The attractiveness of these devices coupled with a distinct lack of self-control on the part of some radio amateurs can lead to a condition known as Handheld Transceiver Accumulation Syndrome (HTAS). The main indicator of HTAS is that the radio amateur (the HTAS patient) accumulates a large number of HTs for no apparent reason. These radios end up sitting on the shelf or workbench at home, largely underutilized.
Coincident with the accumulation of radios, there is usually a pile of battery chargers, both drop-in and wall-wart style. These chargers are almost always proprietary designs that work with the original radio but no others.
The chargers are just the beginning of a broader accessory quagmire. The HTAS sufferer also tends to accumulate other accessories such as DC power cables, extra battery packs, speaker/microphones and aftermarket antennas. Many of these are also unique to the specific model of HT.
Psychologists that study HTAS note that there are specific buying habits that play into this harmful condition:
The Impulse Buy
HTs have always been relatively affordable with street prices of less than $200. However, the situation changed in the last decade with the introduction of cheap HTs from the Chinese manufacturers, driving the entry price down to around $30. This puts a VHF/UHF radio in the price range of a tank of gas or dinner at a local restaurant, clearly setting up an HT as an impulse buy. “Heck, its only $30, so why not buy the camo version of the Baofeng radio?”
The Mode Buy
Sometimes the HTAS patient is motivated to buy another HT to fill in a specific capability that is missing in their ham radio gear. Of course, the equipment manufacturers are complicit in this — introducing new features and modulation types to drive additional purchases. No single radio does it all, so you need multiple devices to cover a range of features, such as APRS, DMR, D-STAR and Fusion. “I need this new HT to work the other guys on DMR.”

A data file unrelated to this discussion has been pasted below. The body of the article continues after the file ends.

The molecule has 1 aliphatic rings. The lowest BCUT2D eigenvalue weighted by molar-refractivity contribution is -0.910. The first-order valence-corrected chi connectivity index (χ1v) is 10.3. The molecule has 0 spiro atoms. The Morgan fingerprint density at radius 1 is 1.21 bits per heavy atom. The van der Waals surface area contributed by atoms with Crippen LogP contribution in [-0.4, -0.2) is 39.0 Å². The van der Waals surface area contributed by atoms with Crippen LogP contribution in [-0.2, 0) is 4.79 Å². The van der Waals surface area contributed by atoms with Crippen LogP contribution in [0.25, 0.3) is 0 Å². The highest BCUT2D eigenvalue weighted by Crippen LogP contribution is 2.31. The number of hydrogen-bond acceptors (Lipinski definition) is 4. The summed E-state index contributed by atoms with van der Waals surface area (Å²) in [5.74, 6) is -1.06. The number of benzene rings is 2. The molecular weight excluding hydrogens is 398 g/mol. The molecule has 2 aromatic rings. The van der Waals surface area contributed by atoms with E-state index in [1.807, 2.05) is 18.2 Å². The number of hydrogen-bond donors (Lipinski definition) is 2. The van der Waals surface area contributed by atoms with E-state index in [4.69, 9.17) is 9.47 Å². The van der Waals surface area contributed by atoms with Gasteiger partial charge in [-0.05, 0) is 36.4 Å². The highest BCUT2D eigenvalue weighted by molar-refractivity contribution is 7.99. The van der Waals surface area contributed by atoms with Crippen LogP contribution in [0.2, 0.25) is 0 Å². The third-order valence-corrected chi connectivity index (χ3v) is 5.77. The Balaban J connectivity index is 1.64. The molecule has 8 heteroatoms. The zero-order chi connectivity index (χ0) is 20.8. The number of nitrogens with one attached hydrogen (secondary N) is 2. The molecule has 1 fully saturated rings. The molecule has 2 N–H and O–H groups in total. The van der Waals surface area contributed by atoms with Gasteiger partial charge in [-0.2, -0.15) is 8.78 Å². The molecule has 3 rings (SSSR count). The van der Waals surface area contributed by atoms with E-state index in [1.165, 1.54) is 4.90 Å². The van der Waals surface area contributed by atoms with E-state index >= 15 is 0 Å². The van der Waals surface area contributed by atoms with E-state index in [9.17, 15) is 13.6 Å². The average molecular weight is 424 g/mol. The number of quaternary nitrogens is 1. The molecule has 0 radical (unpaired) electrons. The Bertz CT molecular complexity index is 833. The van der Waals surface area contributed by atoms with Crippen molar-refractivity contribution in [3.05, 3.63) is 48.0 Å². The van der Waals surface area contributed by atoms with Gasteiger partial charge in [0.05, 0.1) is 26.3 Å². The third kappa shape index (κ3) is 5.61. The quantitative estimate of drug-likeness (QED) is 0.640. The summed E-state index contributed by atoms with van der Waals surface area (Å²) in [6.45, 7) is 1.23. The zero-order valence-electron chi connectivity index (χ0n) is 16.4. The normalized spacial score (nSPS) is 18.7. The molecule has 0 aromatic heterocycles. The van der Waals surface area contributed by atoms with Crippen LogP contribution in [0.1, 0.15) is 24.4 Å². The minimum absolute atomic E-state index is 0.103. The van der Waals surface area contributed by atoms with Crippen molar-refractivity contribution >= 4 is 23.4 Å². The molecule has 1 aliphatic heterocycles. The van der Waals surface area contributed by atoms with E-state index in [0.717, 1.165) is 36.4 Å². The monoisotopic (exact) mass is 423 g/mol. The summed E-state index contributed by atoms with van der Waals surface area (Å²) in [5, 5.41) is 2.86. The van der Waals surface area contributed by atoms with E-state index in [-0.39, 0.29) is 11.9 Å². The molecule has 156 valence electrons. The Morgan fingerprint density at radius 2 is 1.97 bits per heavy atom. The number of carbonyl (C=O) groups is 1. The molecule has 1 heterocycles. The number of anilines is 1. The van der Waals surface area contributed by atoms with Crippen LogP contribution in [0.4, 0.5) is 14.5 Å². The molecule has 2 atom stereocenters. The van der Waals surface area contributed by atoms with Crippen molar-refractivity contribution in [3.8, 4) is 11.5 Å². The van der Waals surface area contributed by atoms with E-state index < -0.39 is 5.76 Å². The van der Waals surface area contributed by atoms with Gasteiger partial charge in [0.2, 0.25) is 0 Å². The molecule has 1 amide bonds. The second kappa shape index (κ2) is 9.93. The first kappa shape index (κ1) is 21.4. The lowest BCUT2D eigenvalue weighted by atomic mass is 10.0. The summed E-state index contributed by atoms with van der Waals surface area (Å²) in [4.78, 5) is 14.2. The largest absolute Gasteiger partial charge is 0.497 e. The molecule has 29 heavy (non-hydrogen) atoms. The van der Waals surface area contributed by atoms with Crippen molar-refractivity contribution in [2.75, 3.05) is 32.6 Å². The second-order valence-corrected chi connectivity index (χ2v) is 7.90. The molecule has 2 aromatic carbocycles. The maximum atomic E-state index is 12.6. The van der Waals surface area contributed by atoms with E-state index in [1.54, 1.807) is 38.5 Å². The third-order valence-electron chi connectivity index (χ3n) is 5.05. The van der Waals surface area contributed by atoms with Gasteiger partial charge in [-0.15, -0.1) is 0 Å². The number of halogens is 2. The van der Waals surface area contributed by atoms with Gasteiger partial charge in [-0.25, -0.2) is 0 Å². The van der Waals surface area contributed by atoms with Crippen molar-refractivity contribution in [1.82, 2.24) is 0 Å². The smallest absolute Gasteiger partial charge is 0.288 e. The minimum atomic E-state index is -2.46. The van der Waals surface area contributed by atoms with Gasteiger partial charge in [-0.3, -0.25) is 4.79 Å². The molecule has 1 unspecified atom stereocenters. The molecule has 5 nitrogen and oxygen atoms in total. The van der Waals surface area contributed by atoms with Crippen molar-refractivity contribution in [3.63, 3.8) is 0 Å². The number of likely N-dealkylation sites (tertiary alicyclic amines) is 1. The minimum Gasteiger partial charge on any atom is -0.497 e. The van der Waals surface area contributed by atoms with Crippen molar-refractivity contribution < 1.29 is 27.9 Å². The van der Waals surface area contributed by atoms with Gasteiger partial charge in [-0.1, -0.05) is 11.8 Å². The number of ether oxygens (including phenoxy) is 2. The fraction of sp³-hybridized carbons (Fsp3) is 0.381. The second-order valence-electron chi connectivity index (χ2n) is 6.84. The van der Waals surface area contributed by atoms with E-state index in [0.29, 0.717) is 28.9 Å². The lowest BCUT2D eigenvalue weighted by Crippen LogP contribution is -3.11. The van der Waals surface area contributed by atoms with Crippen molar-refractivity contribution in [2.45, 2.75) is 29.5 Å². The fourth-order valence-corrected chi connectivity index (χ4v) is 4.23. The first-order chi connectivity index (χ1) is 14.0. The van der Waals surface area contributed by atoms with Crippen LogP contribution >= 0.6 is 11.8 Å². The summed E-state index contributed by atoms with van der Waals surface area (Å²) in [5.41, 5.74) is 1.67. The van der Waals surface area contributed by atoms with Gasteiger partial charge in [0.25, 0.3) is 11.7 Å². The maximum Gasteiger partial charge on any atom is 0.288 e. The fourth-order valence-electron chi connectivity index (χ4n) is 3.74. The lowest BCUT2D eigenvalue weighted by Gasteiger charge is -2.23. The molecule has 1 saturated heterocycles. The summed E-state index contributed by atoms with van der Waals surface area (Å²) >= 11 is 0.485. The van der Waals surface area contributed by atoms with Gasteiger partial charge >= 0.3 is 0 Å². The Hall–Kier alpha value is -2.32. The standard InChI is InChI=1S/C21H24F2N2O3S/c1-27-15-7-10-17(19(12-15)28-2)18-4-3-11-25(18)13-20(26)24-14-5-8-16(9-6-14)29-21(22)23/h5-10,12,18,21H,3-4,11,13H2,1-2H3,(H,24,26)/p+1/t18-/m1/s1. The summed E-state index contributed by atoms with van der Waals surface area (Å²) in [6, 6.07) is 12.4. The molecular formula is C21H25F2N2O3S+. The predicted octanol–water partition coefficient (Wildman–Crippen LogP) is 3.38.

The Special Purpose Buy
A really subtle driver of purchasing behavior is buying a radio for a specific purpose. This is similar to the Mode Buy but is driven by a specific situation. The patient conjures up specific communication needs that justify a particular radio. For example, they may think “I need a small HT that fits in my shirt pocket while doing work around the house.” Or “I need a little DMR radio just to talk to my hotspot.” Another one is “I need to keep a Baofeng in the glove compartment of the car, just in case.”
Living with HTAS
Fortunately, medical professionals that encounter HTAS report that in most cases the syndrome is not completely debilitating. Many radio amateurs are able to lead normal lives while suffering from the effects of HTAS. In severe cases, HTAS can lead to financial problems, depending on income level and the severity of the problem. HTAS is also associated with a breakdown in personal relationships, especially with married subjects. HTAS sufferers living alone report far fewer relationship problems.
If you know someone suffering from HTAS, encourage them to seek professional help. Treatment options may include psychotherapy and medication.
73 Bob K0NR
Filed as #satire #humor #fakenews